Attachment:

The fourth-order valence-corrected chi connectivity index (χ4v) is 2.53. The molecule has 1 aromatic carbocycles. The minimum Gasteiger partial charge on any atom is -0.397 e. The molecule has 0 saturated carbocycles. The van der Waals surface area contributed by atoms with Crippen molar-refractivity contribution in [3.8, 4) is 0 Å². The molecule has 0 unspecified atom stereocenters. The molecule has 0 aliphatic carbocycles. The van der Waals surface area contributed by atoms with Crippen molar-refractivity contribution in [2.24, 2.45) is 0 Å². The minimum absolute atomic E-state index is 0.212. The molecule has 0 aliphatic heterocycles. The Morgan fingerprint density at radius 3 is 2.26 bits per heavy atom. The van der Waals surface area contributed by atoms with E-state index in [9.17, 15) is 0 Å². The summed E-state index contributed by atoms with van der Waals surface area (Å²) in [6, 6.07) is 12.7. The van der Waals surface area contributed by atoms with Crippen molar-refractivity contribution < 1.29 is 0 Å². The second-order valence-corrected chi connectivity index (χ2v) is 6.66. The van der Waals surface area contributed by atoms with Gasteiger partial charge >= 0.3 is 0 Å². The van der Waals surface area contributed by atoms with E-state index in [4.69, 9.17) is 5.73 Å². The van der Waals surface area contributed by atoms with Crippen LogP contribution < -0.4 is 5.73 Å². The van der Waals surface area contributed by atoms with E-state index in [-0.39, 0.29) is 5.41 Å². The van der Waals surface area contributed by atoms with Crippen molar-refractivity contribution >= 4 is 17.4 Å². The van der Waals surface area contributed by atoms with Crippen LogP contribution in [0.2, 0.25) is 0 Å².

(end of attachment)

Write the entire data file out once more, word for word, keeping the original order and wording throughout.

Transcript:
The fourth-order valence-corrected chi connectivity index (χ4v) is 2.53. The molecule has 1 aromatic carbocycles. The minimum Gasteiger partial charge on any atom is -0.397 e. The molecule has 0 saturated carbocycles. The van der Waals surface area contributed by atoms with Crippen molar-refractivity contribution in [3.8, 4) is 0 Å². The molecule has 0 unspecified atom stereocenters. The molecule has 0 aliphatic carbocycles. The van der Waals surface area contributed by atoms with Crippen molar-refractivity contribution in [2.24, 2.45) is 0 Å². The minimum absolute atomic E-state index is 0.212. The molecule has 0 aliphatic heterocycles. The Morgan fingerprint density at radius 3 is 2.26 bits per heavy atom. The van der Waals surface area contributed by atoms with E-state index in [9.17, 15) is 0 Å². The summed E-state index contributed by atoms with van der Waals surface area (Å²) in [6, 6.07) is 12.7. The van der Waals surface area contributed by atoms with Crippen molar-refractivity contribution < 1.29 is 0 Å². The second-order valence-corrected chi connectivity index (χ2v) is 6.66. The van der Waals surface area contributed by atoms with Gasteiger partial charge >= 0.3 is 0 Å². The van der Waals surface area contributed by atoms with E-state index in [4.69, 9.17) is 5.73 Å². The van der Waals surface area contributed by atoms with Crippen LogP contribution < -0.4 is 5.73 Å². The van der Waals surface area contributed by atoms with E-state index in [-0.39, 0.29) is 5.41 Å². The van der Waals surface area contributed by atoms with Crippen molar-refractivity contribution >= 4 is 17.4 Å². The van der Waals surface area contributed by atoms with Crippen LogP contribution in [0.2, 0.25) is 0 Å².